By Craig Berens, Chief Operating Officer at Nottinghamshire YMCA
On this day, YMCAs across the globe celebrate our annual Founder’s Day whereby we remember the man who, at the age of just 22, created the largest and oldest youth charity in the world, nearly 175 years ago.
Born on a farm in Somerset in 1821, Sir George Williams was an English philanthropist who, on 6 June 1844, founded the Young Men’s Christian Association (YMCA) to provide a safe place for young people to belong, contribute and thrive in their communities.
Through a network of autonomous branches, YMCA works in locations across the world to improve the lives of young people, families and homeless individuals with a wide range of not-for-profit and commercial services.
Today, the YMCA movement has evolved beyond all expectation, though certainly not beyond all recognition as the organisation’s core values of caring, honesty, respect and responsibility continue to energise everything we do. Inclusivity of every person from all backgrounds and religions now forms the cornerstone of the charity’s work to create equal life opportunities for all.
Looking back on the impact YMCA inspired – and continues to inspire – in my own life and the lives of others around me illustrates the importance of instilling a deep sense of social responsibility and healthy living through youth development.
From swimming aged 8 at my local YMCA in America to attending over-night camp at YMCA Camp Jewell nestled in the Berkshire Mountains in Connecticut and going onto lead a YMCA serving thousands of people – the charity has left a positive spiritual footprint on every stage of my life’s development to date.
Like so many others who engage with our programmes, the deep personal impact of these early life experiences has educated my core values into adulthood. Significantly, it has highlighted the importance of championing a place-based community development approach across multiple organisations to unify our movement under one common vision for the benefit of all.
Depending on whom you encounter, ‘YMCA’ now means many things to different people. To some, it means a coming together of young people from all backgrounds to foster talent and development; to others it may mean a housing lifeline in a time of great need or an opportunity for a child to access the same learning opportunities as their peers. But I believe the key ingredient that unites each personal meaning is the enormous sense of ‘community’ that commands the very heart of this historical movement.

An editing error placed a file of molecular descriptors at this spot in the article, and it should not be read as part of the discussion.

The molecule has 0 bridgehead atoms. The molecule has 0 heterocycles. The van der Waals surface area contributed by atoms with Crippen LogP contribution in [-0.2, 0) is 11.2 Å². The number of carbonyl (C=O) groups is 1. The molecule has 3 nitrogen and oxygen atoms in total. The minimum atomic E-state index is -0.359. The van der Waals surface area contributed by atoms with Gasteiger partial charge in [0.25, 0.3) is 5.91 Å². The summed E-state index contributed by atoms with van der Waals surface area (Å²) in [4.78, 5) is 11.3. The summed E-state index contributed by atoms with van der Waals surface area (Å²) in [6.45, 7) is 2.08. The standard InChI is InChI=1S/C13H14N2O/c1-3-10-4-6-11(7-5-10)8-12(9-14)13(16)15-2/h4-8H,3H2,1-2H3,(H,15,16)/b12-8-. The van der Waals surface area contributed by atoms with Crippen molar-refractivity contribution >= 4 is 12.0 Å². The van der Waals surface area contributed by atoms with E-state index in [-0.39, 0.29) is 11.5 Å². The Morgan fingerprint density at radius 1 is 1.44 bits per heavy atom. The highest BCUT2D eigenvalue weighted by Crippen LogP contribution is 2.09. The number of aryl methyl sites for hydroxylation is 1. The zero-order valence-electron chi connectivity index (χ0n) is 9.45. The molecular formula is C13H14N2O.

By working together, businesses, government and the social sector can help create thriving and connected communities that ignite a deep trust and faith in people. This holds true whether we are operating on a local, national or even international level as we collectively mould not only facilities and services but a values-centric personality and the sustainability of environments we want to safeguard for the next generation.
Our YMCA movements are all interconnected as we work to further this aspirational ethos, and it is exciting to witness how this notion of place-based community development translates on a regional level.
The work being undertaken to create the new YMCA Newark and Sherwood Community and Activity Village is a fantastic example of how this strategy is helping YMCA to become more inclusive and impactful than ever before in this region.
Speaking to the bespoke needs and issues of social deprivation in the area, the village will become a diverse central locality for young people, local sportspeople and families to come and enjoy shaping their community’s identity together – inclusively.
Our mission is to plant stable societal foundations upon which our communities can grow a nurturing, safe and educational support network for young people to develop in their abilities and make the best life decisions as they enter adulthood.
It is not about making grand unattainable promises, but rather working collaboratively with local organisations to form ambitious yet realistic strategies that will tailor positive change to the real human lives that thrive within our microcosm.
Nottinghamshire YMCA and the communities we support are a small but significant piece in the wider movement’s international jigsaw puzzle. Without each person collectively inputting to build our shared goals, the larger puzzle could not display the wider common vision we are all striving to achieve.
It is a privilege to see the sprawling legacy of George Williams breathing life into our youth services as YMCAs worldwide promote this locality place-based ethos. His legacy shines through the futures of the children who attend our day camps and in the eyes of our once-homeless residents who can sleep safely tonight because of the seeds of social responsibility one man planted all those years ago.
By enhancing this caring and collaborative place-based planning approach, our team is raring to move the next mountain to empower young individuals with the opportunities to make their worlds, and the worlds of those around them, as big and bright as possible.